Turning Archive 2005
>I received a free issue of Woodcraft magazine yesterday with an order. It looks nice. Interesting, well done projects and featuring interviews with woodworkers showing an impressive degree of skill.
But...then I looked at the cover to see what they were charging for it. $7.99! Ouch! I reread the cover. This isn't Fine Woodworking (and personally, I don't think Fine Woodworking is Fine Woodworking anymore.)? I have been under the impression that magazines depend on advertising revenue for the bulk of their revenue, so why does Woodcraft want me to contribute so much? Afer all, the purpose of this magazine is to create a sales flyer for Woodcraft like Woodworker's Journal does for Rockler.
I thought it looked like a nice magazine and if I could get a year (6 issues per year) for $15, I'd subscribe. (I can get a year of Wood for less than $10 through magazinevalues.com -- site name may be wrong, but it's something like that.)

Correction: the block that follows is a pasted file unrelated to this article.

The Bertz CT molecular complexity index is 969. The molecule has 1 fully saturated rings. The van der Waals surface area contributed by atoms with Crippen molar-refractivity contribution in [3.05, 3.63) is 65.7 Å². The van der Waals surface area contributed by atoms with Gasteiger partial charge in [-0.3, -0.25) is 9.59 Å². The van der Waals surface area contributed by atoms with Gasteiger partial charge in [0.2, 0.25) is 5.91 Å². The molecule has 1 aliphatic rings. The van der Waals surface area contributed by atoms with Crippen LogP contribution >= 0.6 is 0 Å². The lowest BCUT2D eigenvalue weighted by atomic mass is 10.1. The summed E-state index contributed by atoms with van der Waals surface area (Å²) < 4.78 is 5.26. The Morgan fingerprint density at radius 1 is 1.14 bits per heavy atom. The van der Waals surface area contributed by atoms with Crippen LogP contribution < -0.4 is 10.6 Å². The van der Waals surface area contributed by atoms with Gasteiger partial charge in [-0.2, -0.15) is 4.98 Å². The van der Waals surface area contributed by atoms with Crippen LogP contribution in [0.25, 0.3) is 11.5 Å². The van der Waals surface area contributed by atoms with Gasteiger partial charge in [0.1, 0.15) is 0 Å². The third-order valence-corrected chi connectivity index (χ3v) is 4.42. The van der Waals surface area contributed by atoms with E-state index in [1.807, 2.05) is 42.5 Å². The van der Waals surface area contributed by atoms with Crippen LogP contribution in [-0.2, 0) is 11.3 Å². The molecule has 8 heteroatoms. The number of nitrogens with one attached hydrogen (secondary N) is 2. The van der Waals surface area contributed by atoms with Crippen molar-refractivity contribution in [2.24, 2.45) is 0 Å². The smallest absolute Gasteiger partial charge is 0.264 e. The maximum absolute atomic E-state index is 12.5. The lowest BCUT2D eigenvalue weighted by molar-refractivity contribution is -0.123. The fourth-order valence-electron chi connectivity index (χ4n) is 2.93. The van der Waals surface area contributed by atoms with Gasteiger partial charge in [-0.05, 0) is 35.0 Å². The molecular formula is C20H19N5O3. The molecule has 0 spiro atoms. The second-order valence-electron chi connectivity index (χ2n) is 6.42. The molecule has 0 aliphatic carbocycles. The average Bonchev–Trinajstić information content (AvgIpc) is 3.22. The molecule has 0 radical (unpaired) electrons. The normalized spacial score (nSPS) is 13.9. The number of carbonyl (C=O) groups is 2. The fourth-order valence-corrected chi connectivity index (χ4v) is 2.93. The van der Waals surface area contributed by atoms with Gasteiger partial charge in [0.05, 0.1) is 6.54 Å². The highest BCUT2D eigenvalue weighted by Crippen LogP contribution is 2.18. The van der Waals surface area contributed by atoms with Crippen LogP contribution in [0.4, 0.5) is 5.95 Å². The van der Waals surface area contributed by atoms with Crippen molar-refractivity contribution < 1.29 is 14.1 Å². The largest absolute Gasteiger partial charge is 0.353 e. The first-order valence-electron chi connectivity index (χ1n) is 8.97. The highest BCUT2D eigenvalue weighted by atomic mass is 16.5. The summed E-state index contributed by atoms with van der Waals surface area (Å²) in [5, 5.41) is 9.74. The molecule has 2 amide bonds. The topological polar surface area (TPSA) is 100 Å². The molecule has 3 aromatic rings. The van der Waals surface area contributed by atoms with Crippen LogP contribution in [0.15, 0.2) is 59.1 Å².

My magazine personal favorite right now is Woodwork, which FINALLY has a web site. It provides the greatest source of inspiration (to me) of any of the woodworking magazines and usually features something related to turning. I also like that the interviews and some articles can run 15 pages! That's room for some real insight. (Michael Fortune's article on Inlay and the Frak Klausz interview come to mind.) The print/photo quality and magazine size is in line with Fine Woodworking. It does lean more toward the "art" side of things, but that's part of the inspiration.
For general woodworking, not very strong on turning, I still think Popular Woodworking is one of the very best values. Their website also provides a substantial selection of articles from the magazine, with the selection changing periodically.